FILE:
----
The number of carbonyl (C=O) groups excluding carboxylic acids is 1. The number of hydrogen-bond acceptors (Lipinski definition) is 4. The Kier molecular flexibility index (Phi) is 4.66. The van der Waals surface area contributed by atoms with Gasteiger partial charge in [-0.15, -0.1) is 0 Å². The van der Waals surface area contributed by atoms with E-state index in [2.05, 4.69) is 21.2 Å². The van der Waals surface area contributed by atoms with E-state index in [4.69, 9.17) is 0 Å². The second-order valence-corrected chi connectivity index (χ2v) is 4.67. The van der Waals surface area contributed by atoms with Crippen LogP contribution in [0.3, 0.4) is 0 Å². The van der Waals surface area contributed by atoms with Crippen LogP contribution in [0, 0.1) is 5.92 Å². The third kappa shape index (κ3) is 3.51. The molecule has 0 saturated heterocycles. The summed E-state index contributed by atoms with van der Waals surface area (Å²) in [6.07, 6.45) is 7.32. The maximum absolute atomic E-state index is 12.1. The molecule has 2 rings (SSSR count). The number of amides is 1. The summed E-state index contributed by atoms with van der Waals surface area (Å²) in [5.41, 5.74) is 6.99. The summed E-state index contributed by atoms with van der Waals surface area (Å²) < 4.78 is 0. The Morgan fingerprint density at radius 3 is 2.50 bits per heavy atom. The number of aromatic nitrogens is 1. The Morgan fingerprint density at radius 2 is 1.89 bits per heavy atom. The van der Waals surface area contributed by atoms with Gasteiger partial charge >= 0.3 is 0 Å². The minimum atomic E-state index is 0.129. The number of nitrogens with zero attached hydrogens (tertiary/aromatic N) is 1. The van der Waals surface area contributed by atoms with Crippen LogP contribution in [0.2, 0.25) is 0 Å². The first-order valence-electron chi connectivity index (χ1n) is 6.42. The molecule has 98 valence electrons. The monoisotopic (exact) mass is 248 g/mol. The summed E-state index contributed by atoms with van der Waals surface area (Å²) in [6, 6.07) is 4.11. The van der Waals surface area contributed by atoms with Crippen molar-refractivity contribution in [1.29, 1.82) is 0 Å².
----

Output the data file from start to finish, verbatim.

The number of carbonyl (C=O) groups excluding carboxylic acids is 1. The number of hydrogen-bond acceptors (Lipinski definition) is 4. The Kier molecular flexibility index (Phi) is 4.66. The van der Waals surface area contributed by atoms with Gasteiger partial charge in [-0.15, -0.1) is 0 Å². The van der Waals surface area contributed by atoms with E-state index in [2.05, 4.69) is 21.2 Å². The van der Waals surface area contributed by atoms with E-state index in [4.69, 9.17) is 0 Å². The second-order valence-corrected chi connectivity index (χ2v) is 4.67. The van der Waals surface area contributed by atoms with Crippen LogP contribution in [0.3, 0.4) is 0 Å². The van der Waals surface area contributed by atoms with Crippen LogP contribution in [0, 0.1) is 5.92 Å². The third kappa shape index (κ3) is 3.51. The molecule has 0 saturated heterocycles. The summed E-state index contributed by atoms with van der Waals surface area (Å²) in [6.07, 6.45) is 7.32. The maximum absolute atomic E-state index is 12.1. The molecule has 2 rings (SSSR count). The number of amides is 1. The summed E-state index contributed by atoms with van der Waals surface area (Å²) in [5.41, 5.74) is 6.99. The summed E-state index contributed by atoms with van der Waals surface area (Å²) < 4.78 is 0. The Morgan fingerprint density at radius 3 is 2.50 bits per heavy atom. The number of aromatic nitrogens is 1. The Morgan fingerprint density at radius 2 is 1.89 bits per heavy atom. The van der Waals surface area contributed by atoms with Gasteiger partial charge >= 0.3 is 0 Å². The minimum atomic E-state index is 0.129. The number of nitrogens with zero attached hydrogens (tertiary/aromatic N) is 1. The van der Waals surface area contributed by atoms with Crippen LogP contribution in [0.2, 0.25) is 0 Å². The first-order valence-electron chi connectivity index (χ1n) is 6.42. The molecule has 98 valence electrons. The monoisotopic (exact) mass is 248 g/mol. The summed E-state index contributed by atoms with van der Waals surface area (Å²) in [6, 6.07) is 4.11. The van der Waals surface area contributed by atoms with Crippen molar-refractivity contribution in [1.29, 1.82) is 0 Å².